What if teachers engaged in job shadows outside the field of education, but within a field connected to their own teaching domain? A social studies teacher could shadow a policy maker at the state capital; a math teacher could shadow an algorithm developer at Google; an English teacher could shadow a freelance investigative journalist in action; a science teacher could shadow an anthrax vaccine developer at Lawrence Livermore Lab.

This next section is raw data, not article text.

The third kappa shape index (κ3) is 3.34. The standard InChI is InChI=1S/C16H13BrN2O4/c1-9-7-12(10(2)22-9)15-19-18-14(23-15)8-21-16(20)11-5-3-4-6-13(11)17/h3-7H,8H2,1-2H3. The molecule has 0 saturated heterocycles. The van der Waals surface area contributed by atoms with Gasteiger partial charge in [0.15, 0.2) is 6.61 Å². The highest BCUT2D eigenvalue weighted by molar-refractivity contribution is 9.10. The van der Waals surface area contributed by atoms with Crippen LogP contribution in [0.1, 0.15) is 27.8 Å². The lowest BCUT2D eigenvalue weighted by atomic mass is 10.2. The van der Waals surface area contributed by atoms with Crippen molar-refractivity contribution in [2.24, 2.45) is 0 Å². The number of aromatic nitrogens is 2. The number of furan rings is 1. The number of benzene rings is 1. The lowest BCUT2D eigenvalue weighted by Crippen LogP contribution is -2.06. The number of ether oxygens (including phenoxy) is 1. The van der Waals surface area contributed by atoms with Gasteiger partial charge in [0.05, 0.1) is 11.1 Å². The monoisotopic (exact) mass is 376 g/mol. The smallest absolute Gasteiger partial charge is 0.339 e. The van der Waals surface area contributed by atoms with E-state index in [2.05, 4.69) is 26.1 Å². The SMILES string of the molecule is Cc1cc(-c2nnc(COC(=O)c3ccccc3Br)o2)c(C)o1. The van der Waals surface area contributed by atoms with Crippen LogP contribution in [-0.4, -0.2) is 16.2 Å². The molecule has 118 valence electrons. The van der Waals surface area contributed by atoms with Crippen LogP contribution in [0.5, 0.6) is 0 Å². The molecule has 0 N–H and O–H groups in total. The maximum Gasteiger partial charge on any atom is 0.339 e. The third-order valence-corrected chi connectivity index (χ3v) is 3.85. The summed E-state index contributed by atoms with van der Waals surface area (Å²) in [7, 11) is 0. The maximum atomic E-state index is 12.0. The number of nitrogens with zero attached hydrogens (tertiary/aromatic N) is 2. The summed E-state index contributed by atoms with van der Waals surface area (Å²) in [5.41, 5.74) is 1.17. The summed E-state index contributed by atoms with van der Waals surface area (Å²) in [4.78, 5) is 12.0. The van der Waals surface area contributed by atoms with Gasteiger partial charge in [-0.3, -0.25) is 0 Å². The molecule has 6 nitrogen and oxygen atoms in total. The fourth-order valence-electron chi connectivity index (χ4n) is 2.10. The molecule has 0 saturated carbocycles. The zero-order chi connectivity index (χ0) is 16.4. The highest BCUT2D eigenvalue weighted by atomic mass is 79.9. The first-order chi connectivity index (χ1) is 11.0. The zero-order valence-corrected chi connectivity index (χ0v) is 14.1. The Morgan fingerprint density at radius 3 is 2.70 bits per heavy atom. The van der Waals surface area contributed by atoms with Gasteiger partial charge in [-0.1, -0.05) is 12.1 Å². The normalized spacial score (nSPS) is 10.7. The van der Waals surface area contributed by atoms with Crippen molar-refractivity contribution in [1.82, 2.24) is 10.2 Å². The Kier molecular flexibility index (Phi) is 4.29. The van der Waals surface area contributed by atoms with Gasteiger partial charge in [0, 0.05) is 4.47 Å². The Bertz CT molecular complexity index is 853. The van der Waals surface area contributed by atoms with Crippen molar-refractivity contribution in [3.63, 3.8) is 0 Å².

There are designers, scientists, engineers, project managers, marketing experts, researchers, writers, analysts, farmers, artists, and more. All are experts in fields that have potential connections to what we teach. Shadowing these experts can enliven and expand the ways we think about our own areas of focus as teachers, and thereby benefit our students.
Key objectives: to broaden our idea base, to learn about new skills and their applications, to gain new perspectives, to network and build bridges between school and community, to model shadowing for our students.